From the front page of today’s Washington Post, is this is what parents think of as an undergraduate college education when they write the big checks to send their kids to Tech?
In the Math Emporium, the computer is king, and instructors are reduced to roving guides. Lessons are self-paced, and help is delivered “on demand” in a vast, windowless lab that is open 24 hours a day because computers never tire. A student in need of human aid plants a red cup atop a monitor.
The Emporium is the Wal-Mart of higher education, a triumph in economy of scale and a glimpse at a possible future of computer-led learning. Eight thousand students a year take introductory math in a space that once housed a discount department store. Four math instructors, none of them professors, lead seven courses with enrollments of 200 to 2,000.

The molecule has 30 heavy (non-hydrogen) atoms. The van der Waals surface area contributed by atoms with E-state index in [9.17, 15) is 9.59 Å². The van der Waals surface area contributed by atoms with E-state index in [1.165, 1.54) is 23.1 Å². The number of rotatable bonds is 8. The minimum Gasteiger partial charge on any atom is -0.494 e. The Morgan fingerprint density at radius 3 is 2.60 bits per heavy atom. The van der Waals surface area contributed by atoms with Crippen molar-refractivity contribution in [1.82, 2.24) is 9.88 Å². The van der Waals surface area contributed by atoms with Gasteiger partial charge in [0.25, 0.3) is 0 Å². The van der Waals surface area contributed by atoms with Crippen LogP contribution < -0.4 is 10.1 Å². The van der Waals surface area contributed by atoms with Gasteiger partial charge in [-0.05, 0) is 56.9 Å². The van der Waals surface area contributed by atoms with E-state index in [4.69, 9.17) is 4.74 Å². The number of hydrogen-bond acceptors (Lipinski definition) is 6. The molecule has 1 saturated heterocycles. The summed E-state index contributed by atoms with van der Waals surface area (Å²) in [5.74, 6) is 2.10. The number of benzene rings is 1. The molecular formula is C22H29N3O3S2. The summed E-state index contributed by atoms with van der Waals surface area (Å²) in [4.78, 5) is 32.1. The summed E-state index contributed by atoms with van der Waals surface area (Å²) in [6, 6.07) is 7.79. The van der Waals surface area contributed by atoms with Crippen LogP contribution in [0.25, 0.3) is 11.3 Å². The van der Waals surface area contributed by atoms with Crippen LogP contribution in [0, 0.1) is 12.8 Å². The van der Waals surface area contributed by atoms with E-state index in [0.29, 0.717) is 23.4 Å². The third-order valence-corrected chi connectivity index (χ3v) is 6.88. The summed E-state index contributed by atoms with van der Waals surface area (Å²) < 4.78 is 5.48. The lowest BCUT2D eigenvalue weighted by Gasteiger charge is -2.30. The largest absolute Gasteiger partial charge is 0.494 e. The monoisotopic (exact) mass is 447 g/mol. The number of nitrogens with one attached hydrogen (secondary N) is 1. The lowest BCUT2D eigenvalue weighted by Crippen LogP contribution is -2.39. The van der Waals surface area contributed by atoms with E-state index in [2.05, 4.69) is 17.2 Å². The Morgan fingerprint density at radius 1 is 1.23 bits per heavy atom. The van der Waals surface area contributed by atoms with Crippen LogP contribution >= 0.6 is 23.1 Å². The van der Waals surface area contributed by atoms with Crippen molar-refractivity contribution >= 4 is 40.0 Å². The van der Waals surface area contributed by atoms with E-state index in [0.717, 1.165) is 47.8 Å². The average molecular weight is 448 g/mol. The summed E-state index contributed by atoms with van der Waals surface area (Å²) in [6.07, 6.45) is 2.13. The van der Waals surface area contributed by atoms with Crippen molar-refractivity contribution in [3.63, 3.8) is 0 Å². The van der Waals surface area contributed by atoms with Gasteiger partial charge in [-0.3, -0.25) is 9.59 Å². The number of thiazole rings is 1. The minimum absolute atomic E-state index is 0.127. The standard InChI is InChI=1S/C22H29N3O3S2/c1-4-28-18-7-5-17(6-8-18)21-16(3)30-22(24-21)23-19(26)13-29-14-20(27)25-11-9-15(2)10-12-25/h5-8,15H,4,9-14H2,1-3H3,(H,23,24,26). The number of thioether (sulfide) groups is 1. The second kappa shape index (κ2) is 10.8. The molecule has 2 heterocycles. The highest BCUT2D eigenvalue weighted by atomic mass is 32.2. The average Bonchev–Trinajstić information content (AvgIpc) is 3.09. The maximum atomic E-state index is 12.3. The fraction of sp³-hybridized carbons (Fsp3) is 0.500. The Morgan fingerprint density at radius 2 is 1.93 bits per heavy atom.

As to those red cups, I remember seeing them sitting next to Apple IIGS machines in more than a few elementary school labs over the years. In those days, students would be asking for help with Math Blaster or Kid Pix.
Anyway, the lab (you need to see the picture) is both cheaper to run than “regular” classes and the students have a higher pass rate for the same introductory math courses than when they opened The Emporium fifteen years ago. Of course, as you might expect, the assessments are multiple choice to make grading faster and easier.
It’s an interesting approach but I have to wonder about this from the math department chair.
“How could computers not change mathematics?” said Peter Haskell, math department chairman at Virginia Tech. “How could they not change higher education? They’ve changed everything else.”
It’s certainly a change from what I remember of my college math classes (none of which had 200 students), but is it a positive change for the students?